Antony and Cleopatra

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Last updated: May 22, 2019

Throughout the play Shakespeare presents the emotion between Antony and Cleopatra in many different ways that could be interpreted as love, or perhaps lust and nothing more. Antony is shown to be besotted whilst Cleopatra is seen as a woman of ‘infinite variety’ and although high maintenance, in my opinion she did love Antony and seemed to do everything within her power to keep him with her. At the beginning of this play we see Cleopatra testing Antony’s love for her. ‘If it be love indeed, tell me how much. ‘ Suggests that Cleopatra is demanding of him, she enjoys the compliments paid to her, increasing her ego.

This gives the impression of Cleopatra being the dominant figure in their relationship. She continues her demanding nature with ‘I’ll set a bourn how far to be beloved! ‘ meaning she will limit how far she is prepared to be loved. Antony’s response that ‘then thou must needs find out now heaven, new earth’ shows that as far as he can be concerned there is absolutely no limit that can be defined by human knowledge or experience. ‘Let Rome in Tiber melt’ shows Antony declaring that his love is so strong that he is prepared to ignore Caesar’s demands and his roman duties in order to stay with her.

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This declaration of his love creates an image to the audience that Antony is actually in love with her. A further example of his understanding of his roman duties can be seen later on when he announces ‘these strong Egyptian fetters I must break or lose myself in dotage’ and then again later when speaking to Enobarbus he says ‘I must from this enchanting queen break off’. When not with Cleopatra he appears to be regretting his position in Egypt, this suggests that it may just be lust he is feeling towards the Egyptian queen.He realises that his infatuation with Cleopatra is going to cause problems back in Rome. He also seems to realise that it is not love, and perhaps she is not worth staying away from Rome and his duties. ‘She is cunning past mans thought’ shows that he can see how clever she is and perhaps playing games with him to keep him in Egypt with her.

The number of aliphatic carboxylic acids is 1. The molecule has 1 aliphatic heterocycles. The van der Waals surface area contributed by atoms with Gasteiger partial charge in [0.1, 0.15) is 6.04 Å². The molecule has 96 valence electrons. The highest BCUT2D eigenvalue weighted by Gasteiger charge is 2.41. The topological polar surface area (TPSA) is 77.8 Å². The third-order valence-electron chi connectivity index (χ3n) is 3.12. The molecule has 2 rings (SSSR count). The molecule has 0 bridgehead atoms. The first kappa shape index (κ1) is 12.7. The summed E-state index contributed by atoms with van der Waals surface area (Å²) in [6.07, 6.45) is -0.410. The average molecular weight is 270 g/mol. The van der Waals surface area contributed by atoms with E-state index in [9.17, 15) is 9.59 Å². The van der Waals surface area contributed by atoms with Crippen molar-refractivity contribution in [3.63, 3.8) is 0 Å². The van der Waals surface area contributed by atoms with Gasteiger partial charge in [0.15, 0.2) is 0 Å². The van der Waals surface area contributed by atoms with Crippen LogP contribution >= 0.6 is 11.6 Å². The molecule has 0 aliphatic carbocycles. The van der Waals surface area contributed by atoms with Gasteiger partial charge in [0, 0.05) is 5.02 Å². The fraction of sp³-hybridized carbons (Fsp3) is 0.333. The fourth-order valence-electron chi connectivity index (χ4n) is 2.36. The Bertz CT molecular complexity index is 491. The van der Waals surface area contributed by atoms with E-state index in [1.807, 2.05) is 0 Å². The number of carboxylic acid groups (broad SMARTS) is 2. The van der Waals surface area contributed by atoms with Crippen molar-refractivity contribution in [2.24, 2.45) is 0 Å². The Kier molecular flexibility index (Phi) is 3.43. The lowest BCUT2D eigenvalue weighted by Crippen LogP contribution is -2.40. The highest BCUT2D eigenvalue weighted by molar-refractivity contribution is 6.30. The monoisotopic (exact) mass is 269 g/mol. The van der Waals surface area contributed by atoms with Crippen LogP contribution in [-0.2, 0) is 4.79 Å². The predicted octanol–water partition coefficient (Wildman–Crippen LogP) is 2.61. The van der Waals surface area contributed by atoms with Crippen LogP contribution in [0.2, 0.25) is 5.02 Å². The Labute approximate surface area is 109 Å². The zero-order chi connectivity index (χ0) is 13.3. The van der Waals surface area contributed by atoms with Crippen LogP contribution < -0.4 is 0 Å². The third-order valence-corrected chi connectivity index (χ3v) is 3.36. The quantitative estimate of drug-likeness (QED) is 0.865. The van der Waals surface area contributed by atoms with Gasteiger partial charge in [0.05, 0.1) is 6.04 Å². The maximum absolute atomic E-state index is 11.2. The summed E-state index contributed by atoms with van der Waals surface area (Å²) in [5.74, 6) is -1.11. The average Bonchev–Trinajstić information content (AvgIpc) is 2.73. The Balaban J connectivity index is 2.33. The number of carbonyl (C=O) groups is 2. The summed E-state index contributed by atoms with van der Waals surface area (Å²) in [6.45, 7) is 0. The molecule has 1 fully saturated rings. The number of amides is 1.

In act I scene III Cleopatra is warned by her attendant Charmian not to pressure Antony too much to stay in Egypt. ‘Madam, me thinks if you did love him dearly, you do not hold the method to enforce the like from him’.Cleopatra is seen to be unconvinced but reluctantly and possibly in the spirit of political correctness she persuades him to leave and he equally reluctantly agrees. ‘The strong necessity of time commands our services a while; but my full heart remains in use with you’.

Back in Alexandria with Antony away, Cleopatra bemoans his loss, ‘give me to drink mandrgora that I might sleep out this great gap of time my Antony is away. ‘ She is disconsolate and refuses any distraction because she wants to wallow in her unhappiness.However even when separated Antony still finds time to send Cleopatra a token of his undying love, a great pearl, and instructs his messenger to ‘say the firm roman to the great Egyptian sends the treasure of an oyster… ‘.

From this she determines that she will write to him everyday. This dedication gives the impression that Cleopatra does in fact love Antony and although he isn’t with her she is willing to write and keep in contact. This shows that it was not just a short fling whilst he was in Egypt. Throughout the play Enobarbus speaks mainly in prose and is always seen as straight talking, to the point and truthful.However in act II scene II Enobarbus speaks of how Antony and Cleopatra both met, and seems to be quite entranced by her himself and cannot be persuaded that they should be apart. He describes her godlike qualities in huge detail and speaks of her servants as ‘Nereids, so many mermaids’, emphasising her beauty in comparison. The speech appeals to all five senses, ‘the silken tackle swell with the touches of those flower-soft hands’ applies not only to the image of flowing silk, but to the touch of it as well.A strange invisible perfume’ is said to be smelt and ‘she makes hungry where most she satisfies’ shows how she is different from other women, captivating.